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Advisor, IMF Constituency Office

General Description of the Position

The Advisor to the Executive Director of the International Monetary Fund requires analytical
and representation duties. The position is located at the IMF in Washington, D.C. and is for
a two-year term. The Advisor is appointed by the Executive Director on recommendation by
the authorities from the Advisor’s home country.
The Office of the Executive Director covers a constituency of 15 countries: Australia,
Kiribati, Korea, Marshall Islands, Micronesia, Mongolia, Nauru, New Zealand, Palau, Papua
New Guinea, Samoa, Seychelles, Solomon Islands, Tuvalu and Vanuatu.
The Office comprises an Executive Director, two Alternate Executive Directors, two Senior
Advisors, four Advisors, one Externally Financed Advisor and two administrative assistants.
With the exception of the administrative assistants, each of the other officers is appointed
based on a representation agreement amongst the members of the constituency.
Responsibilities
• Assist the Executive Director, the Alternate Executive Director, and the Senior
Advisor with work relating both to the Board and to the more general interests of the
members of the constituency as members of the IMF.
• Under the supervision of the ED, AED and Senior Advisor, analyze and prepare
briefing and draft statements on the various papers produced by the staff for the Board
(and in relevant Board committees), as well as the more specialized papers produced
by Fund staff, taking into account comments from capitals, if available.
• Represent the Executive Director at Board meetings as required. The Advisor is
responsible for keeping a record of Board discussions he/she has attended and for
preparing a concise report (where required) that can be sent to capitals shortly after the
completion of the relevant meeting; timely reporting is very important.
• Oversee the interests of one or more countries in the constituency by maintaining close
contact with and monitoring developments in those countries; by responding to their
requests and preparing material for Board discussions relating to Article IV and, where
appropriate, program reviews; and by participating in Fund missions to the relevant
members of the constituency on behalf of the ED.
• Read and review the working and research papers prepared by staff, with a view to
drawing work to the attention of member countries where they think it would interest
them.2
• Develop and maintain good working relations with staff and other EDs' offices so as to
gain a better understanding of the views of staff and other countries, and try to
influence outcomes.
• Assist in the preparation of briefings for constituent countries for the Spring and
Annual Meetings, as well as help out as required on the administrative side in the lead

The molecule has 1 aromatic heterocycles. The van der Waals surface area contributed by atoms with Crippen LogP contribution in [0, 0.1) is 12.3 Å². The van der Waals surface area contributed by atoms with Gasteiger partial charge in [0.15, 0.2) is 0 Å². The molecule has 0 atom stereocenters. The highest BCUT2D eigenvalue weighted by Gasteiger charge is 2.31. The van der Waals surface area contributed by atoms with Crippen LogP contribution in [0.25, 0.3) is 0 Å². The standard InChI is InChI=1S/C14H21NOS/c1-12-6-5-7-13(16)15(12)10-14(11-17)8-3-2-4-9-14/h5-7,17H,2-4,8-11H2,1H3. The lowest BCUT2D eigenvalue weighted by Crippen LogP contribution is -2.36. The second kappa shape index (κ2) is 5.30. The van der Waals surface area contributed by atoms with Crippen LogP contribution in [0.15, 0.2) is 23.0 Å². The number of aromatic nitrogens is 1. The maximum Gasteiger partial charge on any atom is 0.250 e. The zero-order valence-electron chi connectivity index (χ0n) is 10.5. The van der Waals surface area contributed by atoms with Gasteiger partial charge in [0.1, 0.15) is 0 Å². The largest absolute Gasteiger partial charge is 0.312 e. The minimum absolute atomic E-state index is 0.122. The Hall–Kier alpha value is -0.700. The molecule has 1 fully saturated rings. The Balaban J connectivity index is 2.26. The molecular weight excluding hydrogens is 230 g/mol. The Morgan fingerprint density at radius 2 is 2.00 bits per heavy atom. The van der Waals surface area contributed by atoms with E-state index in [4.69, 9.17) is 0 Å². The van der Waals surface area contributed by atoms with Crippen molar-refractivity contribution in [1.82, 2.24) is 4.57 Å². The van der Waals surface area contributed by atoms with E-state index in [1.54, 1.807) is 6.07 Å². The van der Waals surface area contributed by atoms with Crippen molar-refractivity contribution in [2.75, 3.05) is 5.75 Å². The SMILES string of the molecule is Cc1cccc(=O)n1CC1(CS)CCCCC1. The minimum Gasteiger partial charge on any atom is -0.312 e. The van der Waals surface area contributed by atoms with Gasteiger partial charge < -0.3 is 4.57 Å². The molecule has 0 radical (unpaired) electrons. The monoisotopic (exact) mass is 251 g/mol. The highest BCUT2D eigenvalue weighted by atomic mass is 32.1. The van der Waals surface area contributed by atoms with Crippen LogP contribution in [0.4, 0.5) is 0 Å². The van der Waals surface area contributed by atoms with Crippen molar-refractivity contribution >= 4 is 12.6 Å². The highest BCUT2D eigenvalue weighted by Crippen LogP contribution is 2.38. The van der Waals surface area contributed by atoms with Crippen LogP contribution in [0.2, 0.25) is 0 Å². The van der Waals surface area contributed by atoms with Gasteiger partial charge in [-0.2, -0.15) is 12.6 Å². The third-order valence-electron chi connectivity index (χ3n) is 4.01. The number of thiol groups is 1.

up to and during these meetings.
• Undertake other functions that the ED may designate from time to time.
Required Skills and Competencies
A. Analytical Skills
The position requires analytical skills of a high order and relevant university training in
economics. Much of the work of the Fund relates to macroeconomic issues and it is
particularly important for officers to think and analyze issues in a broad economic
framework. The emphasis should be on trying to generate ideas and thoughts that are not
necessarily covered in the staff papers; that is, on adding value to the debate rather than
regurgitating ideas covered in staff papers, although it is important to understand and be able
to explain the arguments staff are making. In this regard, extensive working experience in
economic policy making in an appropriate governmental or non-governmental organization,
and preferably a ministry of finance and economy, or a central bank.
B. Communication Skills
An ability to communicate in English, both orally and in writing, at a high standard is
essential. When matters are being discussed in the Board or with other offices or staff,
sensitivity needs to be shown to the views of others and some effort placed on the most
effective way of communicating our own views, in different cultural contexts. Proficiency in
standard computer software (Word, Excel, MS Outlook) is essential.
C. Interpersonal Skills
Maintaining and developing good contact with other offices and staff is essential to the
effective performance of an Advisor and a considerable effort must be placed on this; such
informal contacts can be very important in shaping the way in which issues are handled in the
Board. An Advisor also needs to be able to work effectively in a small office representing 14
countries with a broad range of interests and background.
D. Resourcefulness
The willingness and ability to suggest and develop new approaches to getting the work
done; going around unnecessary obstacles where possible; and a willingness to go outside the
normal range of duties to contribute to the overall effectiveness of the Office.3
E. Institutional Knowledge
It is very important to develop a good understanding of the IMF’s purposes and basic
operations (as reflected, inter alia, in the Articles of Agreement and decisions of the
organization); the role of the Executive Board; and the relationship between the Board and
management and staff. A sound understanding of the Fund's organizational structure is
important, and a particular understanding of those departments that we work closely with,
including the Asia and Pacific, Policy Development and Review, and Secretary's
Department. It is also important to establish good personal relations with people working in
those departments.